1. Multidetector computed tomography pulmonary angiography in childhood acute pulmonary embolism

    Energy Technology Data Exchange (ETDEWEB)

    Tang, Chun Xiang; Zhang, Long Jiang; Lu, Guang Ming [Medical School of Nanjing University, Department of Medical Imaging, Jinling Hospital, Nanjing, Jiangsu (China); Schoepf, U.J. [Medical School of Nanjing University, Department of Medical Imaging, Jinling Hospital, Nanjing, Jiangsu (China); Medical University of South Carolina, Department of Radiology and Radiological Science, Charleston, SC (United States); Medical University of South Carolina, Department of Pediatrics, Charleston, SC (United States); Chowdhury, Shahryar M. [Medical University of South Carolina, Department of Pediatrics, Charleston, SC (United States); Fox, Mary A. [Medical University of South Carolina, Department of Radiology and Radiological Science, Charleston, SC (United States)

    2015-09-15

    Pulmonary embolism is a life-threatening condition affecting people of all ages. Multidetector row CT pulmonary angiography has improved the imaging of pulmonary embolism in both adults and children and is now regarded as the routine modality for detection of pulmonary embolism. Advanced CT pulmonary angiography techniques developed in recent years, such as dual-energy CT, have been applied as a one-stop modality for pulmonary embolism diagnosis in children, as they can simultaneously provide anatomical and functional information. We discuss CT pulmonary angiography techniques, common and uncommon findings of pulmonary embolism in both conventional and dual-energy CT pulmonary angiography, and radiation dose considerations. (orig.)

  2. Quality of life after pulmonary embolism as assessed with SF-36 and PEmb-QoL

    NARCIS (Netherlands)

    van Es, Josien; den Exter, Paul L.; Kaptein, Ad A.; Andela, Cornelie D.; Erkens, Petra M. G.; Klok, Frederikus A.; Douma, Renee A.; Mos, Inge C. M.; Cohn, Danny M.; Kamphuisen, Pieter W.; Huisman, Menno V.; Middeldorp, Saskia

    2013-01-01

    INTRODUCTION: Although quality of life (QoL) is recognized as an important indicator of the course of a disease, it has rarely been addressed in studies evaluating the outcome of care for patients with pulmonary embolism (PE). This study primarily aimed to evaluate the QoL of patients with acute PE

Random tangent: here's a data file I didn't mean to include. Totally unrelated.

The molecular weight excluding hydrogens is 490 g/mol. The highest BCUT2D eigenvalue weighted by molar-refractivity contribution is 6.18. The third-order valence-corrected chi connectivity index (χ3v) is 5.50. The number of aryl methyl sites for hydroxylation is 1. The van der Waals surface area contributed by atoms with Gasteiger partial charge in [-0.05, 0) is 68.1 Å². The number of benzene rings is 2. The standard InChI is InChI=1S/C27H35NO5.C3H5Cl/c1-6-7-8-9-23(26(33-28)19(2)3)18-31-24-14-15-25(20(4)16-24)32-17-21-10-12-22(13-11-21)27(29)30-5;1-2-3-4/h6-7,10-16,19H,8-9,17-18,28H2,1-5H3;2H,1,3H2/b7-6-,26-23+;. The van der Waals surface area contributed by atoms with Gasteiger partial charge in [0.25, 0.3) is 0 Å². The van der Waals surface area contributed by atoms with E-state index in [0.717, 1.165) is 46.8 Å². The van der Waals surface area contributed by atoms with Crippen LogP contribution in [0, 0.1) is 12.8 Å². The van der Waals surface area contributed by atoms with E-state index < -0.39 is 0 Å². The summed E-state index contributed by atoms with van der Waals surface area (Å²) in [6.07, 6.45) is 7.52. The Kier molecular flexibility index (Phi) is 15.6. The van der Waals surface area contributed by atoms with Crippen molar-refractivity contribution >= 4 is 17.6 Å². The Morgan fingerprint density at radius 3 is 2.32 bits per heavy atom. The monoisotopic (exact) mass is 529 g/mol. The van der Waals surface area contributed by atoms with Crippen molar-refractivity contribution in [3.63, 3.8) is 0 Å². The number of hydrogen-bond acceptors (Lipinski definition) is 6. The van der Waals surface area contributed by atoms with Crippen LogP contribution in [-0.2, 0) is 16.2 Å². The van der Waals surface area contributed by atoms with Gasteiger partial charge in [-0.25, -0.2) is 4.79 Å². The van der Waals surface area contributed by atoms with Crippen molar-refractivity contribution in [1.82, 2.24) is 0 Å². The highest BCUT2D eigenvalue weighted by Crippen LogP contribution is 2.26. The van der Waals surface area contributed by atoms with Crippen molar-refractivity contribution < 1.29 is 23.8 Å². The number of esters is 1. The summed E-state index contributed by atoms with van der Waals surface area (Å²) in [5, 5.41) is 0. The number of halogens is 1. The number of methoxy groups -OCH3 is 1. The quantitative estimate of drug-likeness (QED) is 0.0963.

3. Quality of life after pulmonary embolism as assessed with SF-36 and PEmb-QoL.

    Science.gov (United States)

    van Es, Josien; den Exter, Paul L; Kaptein, Ad A; Andela, Cornelie D; Erkens, Petra M G; Klok, Frederikus A; Douma, Renee A; Mos, Inge C M; Cohn, Danny M; Kamphuisen, Pieter W; Huisman, Menno V; Middeldorp, Saskia

    2013-11-01

    Although quality of life (QoL) is recognized as an important indicator of the course of a disease, it has rarely been addressed in studies evaluating the outcome of care for patients with pulmonary embolism (PE). This study primarily aimed to evaluate the QoL of patients with acute PE in comparison to population norms and to patients with other cardiopulmonary diseases, using a generic QoL questionnaire. Secondary, the impact of time period from diagnosis and clinical patient characteristics on QoL was assessed, using a disease-specific questionnaire. QoL was assessed in 109 consecutive out-patients with a history of objectively confirmed acute PE (mean age 60.4 ± 15.0 years, 56 females), using the generic Short Form-36 (SF-36) and the disease specific Pulmonary Embolism Quality of Life questionnaire (PEmb-QoL). The score of the SF-36 were compared with scores of the general Dutch population and reference populations with chronic obstructive pulmonary disease (COPD), congestive heart failure (CHF), a history of acute myocardial infarction (AMI), derived from the literature. Scores on the SF-35 and PEmb-QoL were used to evaluate QoL in the short-term and long-term clinical course of patients with acute PE. In addition, we examined correlations between PEmb-QoL scores and clinical patient characteristics. Compared to scores of the general Dutch population, scores of PE patients were worse on several subscales of the SF-36 (social functioning, role emotional, general health (PSF-36 (P ≤ 0.004) and had scores comparable with patients with AMI the previous year. Comparing intermediately assessed QoL with QoL assessed in long-term follow-up, PE patients scored worse on SF-36 subscales: physical functioning, social functioning, vitality (P<0.05), and on the PEmb-QoL subscales: emotional complaints and limitations in ADL (P ≤ 0.03). Clinical characteristics did not correlate with QoL as measured by PEmb-QoL. Our study demonstrated an impaired QoL in patients after